Last evening I evening I took a drive up the Great River Road (one of the great roads of America in my opinion) just north of Alton, curious to see how high the water was. It turns out that it was just several feet shy of the roadway. I suspect that it had already crested and was on its way down and the road may have been impassable only a little bit before. Even so, it was a strange feeling to have the wheels of my car almost parallel with the surface of the water. It almost looked like one was driving on the water. And I felt the power of the river like I have felt only a few times before. There were other pictures to be had along the water front, including a massive barge pulled up right against the side of the river by the road, but I left it too late to take my drive and the light was not sufficient, so these will have to suffice.
Last evening riding along the St. Louis Riverfront Trail, a rather exotic combination of natural riparian zones and industrial landscapes, I found this little guy in the middle of the trail, right in an industrial area and on the wrong side of the flood wall.
I call him only a baby leviathan, because he seemed to be a juvenile, and as a common snapping turtle he is a true junior compared to the true leviathan of American waterways, the alligator snapping turtle. It was rather hard to tell what sort this was, but thanks to Wikipedia and this helpful page, I believe I have got my chelonian.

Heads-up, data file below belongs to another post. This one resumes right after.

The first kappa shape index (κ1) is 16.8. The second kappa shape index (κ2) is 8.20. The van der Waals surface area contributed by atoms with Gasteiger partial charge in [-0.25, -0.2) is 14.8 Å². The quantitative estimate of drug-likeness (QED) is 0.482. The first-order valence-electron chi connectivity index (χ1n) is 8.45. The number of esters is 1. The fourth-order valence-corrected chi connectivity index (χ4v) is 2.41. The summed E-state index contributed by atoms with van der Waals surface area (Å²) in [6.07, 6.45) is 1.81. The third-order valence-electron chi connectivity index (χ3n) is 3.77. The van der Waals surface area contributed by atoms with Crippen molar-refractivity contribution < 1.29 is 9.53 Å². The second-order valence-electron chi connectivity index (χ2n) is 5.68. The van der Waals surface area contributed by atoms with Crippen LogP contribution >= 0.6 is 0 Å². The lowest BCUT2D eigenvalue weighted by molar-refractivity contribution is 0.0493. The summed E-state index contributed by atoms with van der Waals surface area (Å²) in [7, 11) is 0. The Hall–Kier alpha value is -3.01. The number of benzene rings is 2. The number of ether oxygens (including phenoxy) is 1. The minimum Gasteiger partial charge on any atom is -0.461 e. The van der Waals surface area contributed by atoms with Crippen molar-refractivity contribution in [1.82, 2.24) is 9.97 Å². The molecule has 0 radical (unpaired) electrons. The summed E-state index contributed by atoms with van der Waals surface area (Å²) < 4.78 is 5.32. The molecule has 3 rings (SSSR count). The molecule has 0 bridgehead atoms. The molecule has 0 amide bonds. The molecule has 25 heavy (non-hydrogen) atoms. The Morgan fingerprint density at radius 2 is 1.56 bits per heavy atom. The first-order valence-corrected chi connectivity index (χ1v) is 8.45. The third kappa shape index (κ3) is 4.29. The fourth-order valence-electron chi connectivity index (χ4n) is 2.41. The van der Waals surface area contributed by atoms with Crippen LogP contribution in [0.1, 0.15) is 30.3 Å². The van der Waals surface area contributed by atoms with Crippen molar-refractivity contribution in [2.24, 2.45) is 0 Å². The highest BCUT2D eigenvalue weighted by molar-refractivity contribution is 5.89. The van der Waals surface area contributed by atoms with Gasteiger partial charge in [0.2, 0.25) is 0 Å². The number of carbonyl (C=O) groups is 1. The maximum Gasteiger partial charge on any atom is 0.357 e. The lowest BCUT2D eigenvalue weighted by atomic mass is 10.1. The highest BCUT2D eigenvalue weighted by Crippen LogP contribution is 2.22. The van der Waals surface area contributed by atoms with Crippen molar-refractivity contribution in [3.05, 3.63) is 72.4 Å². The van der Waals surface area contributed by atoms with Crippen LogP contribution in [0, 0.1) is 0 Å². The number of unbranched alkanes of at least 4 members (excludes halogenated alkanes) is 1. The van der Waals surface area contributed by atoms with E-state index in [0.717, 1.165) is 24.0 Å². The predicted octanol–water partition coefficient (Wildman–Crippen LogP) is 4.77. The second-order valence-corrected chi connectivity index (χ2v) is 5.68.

Shortly after I happened on the scene a lady with a dog and a gentleman in a truck with more extensive knowledge of turtles also arrived. He said when it gets up on its hind legs it is just about to, well, snap. The lady with the dog wanted the critter back in the water, and so he got his gloves and put him in a sack promising to do so, though I would not really blame him if he might have been rather tempted to taste some of the purportedly “seven different meats of a turtle.”
I have heard that snapping turtles are holdovers from a far distant time in Earth’s history, and getting up close and personal with this one with its almost alien or dinosaur-like scales and bumps I have no difficulty in believing that at all!
The pictures for the two Tara Point blog posts are brought to you courtesy of my brother, who has far more of the social courage (something it might be handy for a photographer to have) to ask whether a picture might be taken than do I. And so we were able to get these view from the Tara Point Inn. The drive up, up, up from Godfrey is a doozy, but, my, the views are amazing.
I think staying here is something I will likely have to add to the list of things that are cost prohibitive which I would like to do at least once.